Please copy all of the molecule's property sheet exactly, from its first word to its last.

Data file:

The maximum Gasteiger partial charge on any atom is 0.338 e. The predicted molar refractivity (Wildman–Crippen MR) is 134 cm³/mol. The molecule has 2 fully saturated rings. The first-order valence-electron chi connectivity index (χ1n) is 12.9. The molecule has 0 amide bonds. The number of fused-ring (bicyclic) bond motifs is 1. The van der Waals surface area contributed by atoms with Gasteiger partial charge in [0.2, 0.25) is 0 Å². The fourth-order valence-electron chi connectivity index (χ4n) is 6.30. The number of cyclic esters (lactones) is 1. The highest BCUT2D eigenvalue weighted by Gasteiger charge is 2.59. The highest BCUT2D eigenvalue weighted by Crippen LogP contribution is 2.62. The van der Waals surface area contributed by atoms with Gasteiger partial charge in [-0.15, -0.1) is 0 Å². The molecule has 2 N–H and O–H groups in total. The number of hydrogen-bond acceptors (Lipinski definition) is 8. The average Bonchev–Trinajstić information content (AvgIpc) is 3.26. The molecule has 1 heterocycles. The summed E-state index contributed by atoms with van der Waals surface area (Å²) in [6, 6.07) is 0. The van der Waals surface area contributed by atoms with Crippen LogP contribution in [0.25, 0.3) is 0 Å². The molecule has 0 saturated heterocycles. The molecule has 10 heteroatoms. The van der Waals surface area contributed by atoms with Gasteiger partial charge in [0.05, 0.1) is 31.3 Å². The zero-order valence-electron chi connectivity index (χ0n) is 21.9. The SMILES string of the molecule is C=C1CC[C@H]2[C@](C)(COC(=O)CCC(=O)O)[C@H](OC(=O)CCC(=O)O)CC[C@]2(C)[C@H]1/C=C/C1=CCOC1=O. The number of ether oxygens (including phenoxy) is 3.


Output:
The maximum Gasteiger partial charge on any atom is 0.338 e. The predicted molar refractivity (Wildman–Crippen MR) is 134 cm³/mol. The molecule has 2 fully saturated rings. The first-order valence-electron chi connectivity index (χ1n) is 12.9. The molecule has 0 amide bonds. The number of fused-ring (bicyclic) bond motifs is 1. The van der Waals surface area contributed by atoms with Gasteiger partial charge in [0.2, 0.25) is 0 Å². The fourth-order valence-electron chi connectivity index (χ4n) is 6.30. The number of cyclic esters (lactones) is 1. The highest BCUT2D eigenvalue weighted by Gasteiger charge is 2.59. The highest BCUT2D eigenvalue weighted by Crippen LogP contribution is 2.62. The van der Waals surface area contributed by atoms with Gasteiger partial charge in [-0.15, -0.1) is 0 Å². The molecule has 2 N–H and O–H groups in total. The number of hydrogen-bond acceptors (Lipinski definition) is 8. The average Bonchev–Trinajstić information content (AvgIpc) is 3.26. The molecule has 1 heterocycles. The summed E-state index contributed by atoms with van der Waals surface area (Å²) in [6, 6.07) is 0. The van der Waals surface area contributed by atoms with Crippen LogP contribution in [0.25, 0.3) is 0 Å². The molecule has 0 saturated heterocycles. The molecule has 10 heteroatoms. The van der Waals surface area contributed by atoms with Gasteiger partial charge in [0.05, 0.1) is 31.3 Å². The zero-order valence-electron chi connectivity index (χ0n) is 21.9. The SMILES string of the molecule is C=C1CC[C@H]2[C@](C)(COC(=O)CCC(=O)O)[C@H](OC(=O)CCC(=O)O)CC[C@]2(C)[C@H]1/C=C/C1=CCOC1=O. The number of ether oxygens (including phenoxy) is 3.